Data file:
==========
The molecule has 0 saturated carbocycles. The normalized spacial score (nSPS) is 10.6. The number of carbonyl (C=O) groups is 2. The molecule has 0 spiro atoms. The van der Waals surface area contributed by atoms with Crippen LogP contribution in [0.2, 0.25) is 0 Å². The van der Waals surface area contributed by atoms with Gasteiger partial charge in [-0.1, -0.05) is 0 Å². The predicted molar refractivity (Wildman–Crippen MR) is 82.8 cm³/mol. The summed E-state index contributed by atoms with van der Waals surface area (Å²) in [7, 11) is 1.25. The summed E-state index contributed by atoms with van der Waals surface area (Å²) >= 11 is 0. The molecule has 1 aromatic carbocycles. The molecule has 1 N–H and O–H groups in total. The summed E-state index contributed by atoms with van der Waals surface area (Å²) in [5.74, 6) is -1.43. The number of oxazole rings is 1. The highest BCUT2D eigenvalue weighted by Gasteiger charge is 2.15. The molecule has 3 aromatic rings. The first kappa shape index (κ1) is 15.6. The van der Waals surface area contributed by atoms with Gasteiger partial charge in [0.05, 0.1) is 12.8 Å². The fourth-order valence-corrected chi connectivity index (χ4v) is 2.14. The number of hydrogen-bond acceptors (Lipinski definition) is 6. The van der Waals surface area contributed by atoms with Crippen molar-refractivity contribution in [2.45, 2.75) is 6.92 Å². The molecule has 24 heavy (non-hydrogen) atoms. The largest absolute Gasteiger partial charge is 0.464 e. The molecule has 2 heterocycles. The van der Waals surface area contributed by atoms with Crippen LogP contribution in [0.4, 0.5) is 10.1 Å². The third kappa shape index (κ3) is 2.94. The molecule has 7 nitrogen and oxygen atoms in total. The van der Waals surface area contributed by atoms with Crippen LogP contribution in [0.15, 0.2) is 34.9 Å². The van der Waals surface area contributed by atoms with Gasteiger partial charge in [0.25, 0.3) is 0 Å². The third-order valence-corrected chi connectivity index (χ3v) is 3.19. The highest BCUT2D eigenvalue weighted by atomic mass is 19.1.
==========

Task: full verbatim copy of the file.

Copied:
The molecule has 0 saturated carbocycles. The normalized spacial score (nSPS) is 10.6. The number of carbonyl (C=O) groups is 2. The molecule has 0 spiro atoms. The van der Waals surface area contributed by atoms with Crippen LogP contribution in [0.2, 0.25) is 0 Å². The van der Waals surface area contributed by atoms with Gasteiger partial charge in [-0.1, -0.05) is 0 Å². The predicted molar refractivity (Wildman–Crippen MR) is 82.8 cm³/mol. The summed E-state index contributed by atoms with van der Waals surface area (Å²) in [7, 11) is 1.25. The summed E-state index contributed by atoms with van der Waals surface area (Å²) >= 11 is 0. The molecule has 1 aromatic carbocycles. The molecule has 1 N–H and O–H groups in total. The summed E-state index contributed by atoms with van der Waals surface area (Å²) in [5.74, 6) is -1.43. The number of oxazole rings is 1. The highest BCUT2D eigenvalue weighted by Gasteiger charge is 2.15. The molecule has 3 aromatic rings. The first kappa shape index (κ1) is 15.6. The van der Waals surface area contributed by atoms with Gasteiger partial charge in [0.05, 0.1) is 12.8 Å². The fourth-order valence-corrected chi connectivity index (χ4v) is 2.14. The number of hydrogen-bond acceptors (Lipinski definition) is 6. The van der Waals surface area contributed by atoms with Crippen molar-refractivity contribution in [2.45, 2.75) is 6.92 Å². The molecule has 24 heavy (non-hydrogen) atoms. The largest absolute Gasteiger partial charge is 0.464 e. The molecule has 2 heterocycles. The van der Waals surface area contributed by atoms with Crippen LogP contribution in [0.4, 0.5) is 10.1 Å². The third kappa shape index (κ3) is 2.94. The molecule has 7 nitrogen and oxygen atoms in total. The van der Waals surface area contributed by atoms with Crippen LogP contribution in [0.15, 0.2) is 34.9 Å². The van der Waals surface area contributed by atoms with Gasteiger partial charge in [0.25, 0.3) is 0 Å². The third-order valence-corrected chi connectivity index (χ3v) is 3.19. The highest BCUT2D eigenvalue weighted by atomic mass is 19.1.